St Ives is blessed with four main beaches, each with a conveniently different orientation, one of which (Porthminster) spreads out immediately below the station. It's where I imagine families build sandcastles and break off intermittently for kiosk ice cream, but at this time of year imagining is all I could do. The main town is to the north, either up onto the clifftop for those who live locally, or hanging in at bay level for those only visiting. The lower route is lined with what are now holiday cottages, many of whose names are web addresses, in case passers-by fancy typing them in online for next time they come to stay.
The harbour sweeps round to a long stone pier, stacked with lobster pots, with a dinky lighthouse at the far end. Around its rim are a string of souvenir shops, fish restaurants and pasty outlets, plus a (busy) 13th century pub called The Sloop Inn which is one of the county's oldest surviving buildings. I thought the combination complemented the setting in a charming rather than a tacky way. There are also numerous 'Beware The Gulls' signs warning visitors to shield their food, which I smiled at, then five seconds later recoiled somewhat when I felt two webbed feet landing in my hair. It's OK, I (and my bagged-up Cornish Hevva cake) survived unscathed.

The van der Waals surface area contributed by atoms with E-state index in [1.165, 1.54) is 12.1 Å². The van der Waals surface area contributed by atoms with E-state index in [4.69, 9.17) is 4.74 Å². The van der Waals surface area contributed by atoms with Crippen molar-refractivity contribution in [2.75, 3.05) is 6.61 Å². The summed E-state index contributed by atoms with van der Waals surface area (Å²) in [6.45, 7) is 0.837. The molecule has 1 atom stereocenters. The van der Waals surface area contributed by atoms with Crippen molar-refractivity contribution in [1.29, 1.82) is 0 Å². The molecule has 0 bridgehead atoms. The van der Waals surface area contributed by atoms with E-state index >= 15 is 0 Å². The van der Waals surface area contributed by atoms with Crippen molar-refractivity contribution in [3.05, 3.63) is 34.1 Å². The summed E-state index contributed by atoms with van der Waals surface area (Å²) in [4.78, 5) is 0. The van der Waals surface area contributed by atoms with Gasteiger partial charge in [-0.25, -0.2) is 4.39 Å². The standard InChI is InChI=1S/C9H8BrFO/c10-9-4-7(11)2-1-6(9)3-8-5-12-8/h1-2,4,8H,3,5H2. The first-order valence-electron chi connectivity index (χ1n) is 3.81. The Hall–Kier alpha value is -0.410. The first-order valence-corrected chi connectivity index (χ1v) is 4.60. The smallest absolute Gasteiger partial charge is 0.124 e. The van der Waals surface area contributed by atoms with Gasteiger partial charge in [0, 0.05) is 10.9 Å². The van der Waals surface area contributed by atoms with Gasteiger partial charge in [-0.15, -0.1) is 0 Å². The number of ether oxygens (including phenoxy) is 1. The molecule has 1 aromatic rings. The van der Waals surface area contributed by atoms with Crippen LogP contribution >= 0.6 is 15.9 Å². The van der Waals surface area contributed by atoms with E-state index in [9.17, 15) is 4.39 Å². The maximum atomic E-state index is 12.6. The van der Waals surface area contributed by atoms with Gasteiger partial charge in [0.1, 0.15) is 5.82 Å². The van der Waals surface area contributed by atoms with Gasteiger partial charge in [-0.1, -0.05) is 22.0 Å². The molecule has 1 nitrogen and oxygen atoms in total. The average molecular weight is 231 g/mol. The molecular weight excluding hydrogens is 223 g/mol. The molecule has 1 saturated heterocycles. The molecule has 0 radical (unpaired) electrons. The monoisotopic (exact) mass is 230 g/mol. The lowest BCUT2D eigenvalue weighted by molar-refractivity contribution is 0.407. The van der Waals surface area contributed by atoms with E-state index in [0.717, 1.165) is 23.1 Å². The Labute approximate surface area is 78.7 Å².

For a town of this size, the shops are really good. Fore Street runs one back from the harbourside, barely wide enough for deliveries, boasting bijou bistros, boutiques and bakehouses. Well this is nice, I thought, as a well-to-do London emmet, although I'm not sure Cath Kidston is what the locals actually need. The other ubiquitous presence is the smattering of tiny art galleries and studios, many tucked into impossibly cute backstreets. St Ives has a long-standing renown for painting and pottery, allegedly because of its fine light, and continues to attract the creative to this day. Again there's many an objet d'art for middle class visitors to take home, and livings to scratch for the artists who remain.